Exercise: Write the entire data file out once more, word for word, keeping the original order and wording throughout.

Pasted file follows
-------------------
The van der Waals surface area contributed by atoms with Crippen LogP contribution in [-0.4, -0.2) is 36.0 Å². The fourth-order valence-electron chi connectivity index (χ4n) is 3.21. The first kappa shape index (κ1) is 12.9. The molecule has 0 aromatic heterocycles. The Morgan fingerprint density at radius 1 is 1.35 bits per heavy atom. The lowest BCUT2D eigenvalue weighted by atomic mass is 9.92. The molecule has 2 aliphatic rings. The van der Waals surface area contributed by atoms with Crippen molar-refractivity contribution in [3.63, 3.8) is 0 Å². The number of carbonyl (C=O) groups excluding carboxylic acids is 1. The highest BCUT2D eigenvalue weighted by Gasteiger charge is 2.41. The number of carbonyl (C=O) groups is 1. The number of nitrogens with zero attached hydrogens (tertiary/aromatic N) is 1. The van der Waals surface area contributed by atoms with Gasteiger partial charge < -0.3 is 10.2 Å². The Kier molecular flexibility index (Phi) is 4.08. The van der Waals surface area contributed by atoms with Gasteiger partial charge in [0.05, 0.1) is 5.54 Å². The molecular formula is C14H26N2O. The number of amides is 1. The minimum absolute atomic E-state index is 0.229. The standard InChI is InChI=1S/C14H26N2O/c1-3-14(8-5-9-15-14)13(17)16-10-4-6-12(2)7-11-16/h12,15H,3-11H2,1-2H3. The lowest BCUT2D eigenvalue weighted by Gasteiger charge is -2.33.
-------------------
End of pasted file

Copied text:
The van der Waals surface area contributed by atoms with Crippen LogP contribution in [-0.4, -0.2) is 36.0 Å². The fourth-order valence-electron chi connectivity index (χ4n) is 3.21. The first kappa shape index (κ1) is 12.9. The molecule has 0 aromatic heterocycles. The Morgan fingerprint density at radius 1 is 1.35 bits per heavy atom. The lowest BCUT2D eigenvalue weighted by atomic mass is 9.92. The molecule has 2 aliphatic rings. The van der Waals surface area contributed by atoms with Crippen molar-refractivity contribution in [3.63, 3.8) is 0 Å². The number of carbonyl (C=O) groups excluding carboxylic acids is 1. The highest BCUT2D eigenvalue weighted by Gasteiger charge is 2.41. The number of carbonyl (C=O) groups is 1. The number of nitrogens with zero attached hydrogens (tertiary/aromatic N) is 1. The van der Waals surface area contributed by atoms with Gasteiger partial charge < -0.3 is 10.2 Å². The Kier molecular flexibility index (Phi) is 4.08. The van der Waals surface area contributed by atoms with Gasteiger partial charge in [0.05, 0.1) is 5.54 Å². The molecular formula is C14H26N2O. The number of amides is 1. The minimum absolute atomic E-state index is 0.229. The standard InChI is InChI=1S/C14H26N2O/c1-3-14(8-5-9-15-14)13(17)16-10-4-6-12(2)7-11-16/h12,15H,3-11H2,1-2H3. The lowest BCUT2D eigenvalue weighted by Gasteiger charge is -2.33.